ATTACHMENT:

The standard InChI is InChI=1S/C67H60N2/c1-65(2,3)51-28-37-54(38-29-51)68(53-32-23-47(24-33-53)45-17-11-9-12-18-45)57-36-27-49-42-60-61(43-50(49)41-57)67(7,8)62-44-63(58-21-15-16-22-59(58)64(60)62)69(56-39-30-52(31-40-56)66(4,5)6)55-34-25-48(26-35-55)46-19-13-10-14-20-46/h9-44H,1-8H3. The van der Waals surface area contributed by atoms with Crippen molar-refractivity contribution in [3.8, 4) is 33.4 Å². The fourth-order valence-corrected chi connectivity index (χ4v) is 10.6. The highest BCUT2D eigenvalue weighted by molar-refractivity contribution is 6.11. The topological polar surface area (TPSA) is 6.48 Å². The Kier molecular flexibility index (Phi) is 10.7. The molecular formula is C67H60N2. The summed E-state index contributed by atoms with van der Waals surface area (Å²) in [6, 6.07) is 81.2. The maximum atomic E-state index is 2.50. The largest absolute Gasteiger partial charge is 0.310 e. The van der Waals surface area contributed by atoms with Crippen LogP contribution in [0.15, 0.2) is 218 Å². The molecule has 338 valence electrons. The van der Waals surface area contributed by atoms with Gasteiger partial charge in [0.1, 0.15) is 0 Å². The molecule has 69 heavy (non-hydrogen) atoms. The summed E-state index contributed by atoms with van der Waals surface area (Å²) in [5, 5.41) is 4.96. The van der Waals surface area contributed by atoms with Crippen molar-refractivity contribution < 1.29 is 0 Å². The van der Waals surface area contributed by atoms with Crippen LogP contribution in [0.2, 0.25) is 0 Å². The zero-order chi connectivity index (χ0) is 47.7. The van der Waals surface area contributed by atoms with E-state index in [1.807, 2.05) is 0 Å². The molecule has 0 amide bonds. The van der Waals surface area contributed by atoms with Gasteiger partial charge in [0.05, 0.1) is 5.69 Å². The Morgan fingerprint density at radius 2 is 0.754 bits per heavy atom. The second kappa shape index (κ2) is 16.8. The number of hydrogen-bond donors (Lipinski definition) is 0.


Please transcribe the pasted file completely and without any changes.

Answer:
The standard InChI is InChI=1S/C67H60N2/c1-65(2,3)51-28-37-54(38-29-51)68(53-32-23-47(24-33-53)45-17-11-9-12-18-45)57-36-27-49-42-60-61(43-50(49)41-57)67(7,8)62-44-63(58-21-15-16-22-59(58)64(60)62)69(56-39-30-52(31-40-56)66(4,5)6)55-34-25-48(26-35-55)46-19-13-10-14-20-46/h9-44H,1-8H3. The van der Waals surface area contributed by atoms with Crippen molar-refractivity contribution in [3.8, 4) is 33.4 Å². The fourth-order valence-corrected chi connectivity index (χ4v) is 10.6. The highest BCUT2D eigenvalue weighted by molar-refractivity contribution is 6.11. The topological polar surface area (TPSA) is 6.48 Å². The Kier molecular flexibility index (Phi) is 10.7. The molecular formula is C67H60N2. The summed E-state index contributed by atoms with van der Waals surface area (Å²) in [6, 6.07) is 81.2. The maximum atomic E-state index is 2.50. The largest absolute Gasteiger partial charge is 0.310 e. The van der Waals surface area contributed by atoms with Crippen LogP contribution in [0.15, 0.2) is 218 Å². The molecule has 338 valence electrons. The van der Waals surface area contributed by atoms with Gasteiger partial charge in [0.1, 0.15) is 0 Å². The molecule has 69 heavy (non-hydrogen) atoms. The summed E-state index contributed by atoms with van der Waals surface area (Å²) in [5, 5.41) is 4.96. The van der Waals surface area contributed by atoms with Crippen molar-refractivity contribution < 1.29 is 0 Å². The van der Waals surface area contributed by atoms with Crippen LogP contribution in [0.2, 0.25) is 0 Å². The zero-order chi connectivity index (χ0) is 47.7. The van der Waals surface area contributed by atoms with E-state index in [1.807, 2.05) is 0 Å². The molecule has 0 amide bonds. The van der Waals surface area contributed by atoms with Gasteiger partial charge in [0.05, 0.1) is 5.69 Å². The Morgan fingerprint density at radius 2 is 0.754 bits per heavy atom. The second kappa shape index (κ2) is 16.8. The number of hydrogen-bond donors (Lipinski definition) is 0.